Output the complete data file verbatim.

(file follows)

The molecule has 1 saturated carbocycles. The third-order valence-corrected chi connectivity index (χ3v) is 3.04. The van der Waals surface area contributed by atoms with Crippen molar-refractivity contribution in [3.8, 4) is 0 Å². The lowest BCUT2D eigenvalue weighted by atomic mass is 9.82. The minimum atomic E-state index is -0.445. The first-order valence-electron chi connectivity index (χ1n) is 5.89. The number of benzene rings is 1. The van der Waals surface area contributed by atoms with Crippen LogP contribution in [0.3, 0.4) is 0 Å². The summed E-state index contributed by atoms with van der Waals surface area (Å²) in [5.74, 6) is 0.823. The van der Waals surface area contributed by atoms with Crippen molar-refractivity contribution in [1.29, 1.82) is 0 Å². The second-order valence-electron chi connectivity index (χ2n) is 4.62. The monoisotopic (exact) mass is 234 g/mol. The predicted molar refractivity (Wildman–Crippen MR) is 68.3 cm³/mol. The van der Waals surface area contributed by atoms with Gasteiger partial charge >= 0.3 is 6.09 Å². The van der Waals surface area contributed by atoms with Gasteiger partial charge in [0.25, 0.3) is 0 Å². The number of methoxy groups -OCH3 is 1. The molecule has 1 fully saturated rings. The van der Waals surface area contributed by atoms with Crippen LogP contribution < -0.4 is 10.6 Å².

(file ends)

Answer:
The molecule has 1 saturated carbocycles. The third-order valence-corrected chi connectivity index (χ3v) is 3.04. The van der Waals surface area contributed by atoms with Crippen molar-refractivity contribution in [3.8, 4) is 0 Å². The lowest BCUT2D eigenvalue weighted by atomic mass is 9.82. The minimum atomic E-state index is -0.445. The first-order valence-electron chi connectivity index (χ1n) is 5.89. The number of benzene rings is 1. The van der Waals surface area contributed by atoms with Crippen LogP contribution in [0.3, 0.4) is 0 Å². The summed E-state index contributed by atoms with van der Waals surface area (Å²) in [5.74, 6) is 0.823. The van der Waals surface area contributed by atoms with Crippen molar-refractivity contribution in [1.29, 1.82) is 0 Å². The second-order valence-electron chi connectivity index (χ2n) is 4.62. The monoisotopic (exact) mass is 234 g/mol. The predicted molar refractivity (Wildman–Crippen MR) is 68.3 cm³/mol. The van der Waals surface area contributed by atoms with Gasteiger partial charge >= 0.3 is 6.09 Å². The van der Waals surface area contributed by atoms with Gasteiger partial charge in [0.25, 0.3) is 0 Å². The number of methoxy groups -OCH3 is 1. The molecule has 1 fully saturated rings. The van der Waals surface area contributed by atoms with Crippen LogP contribution < -0.4 is 10.6 Å².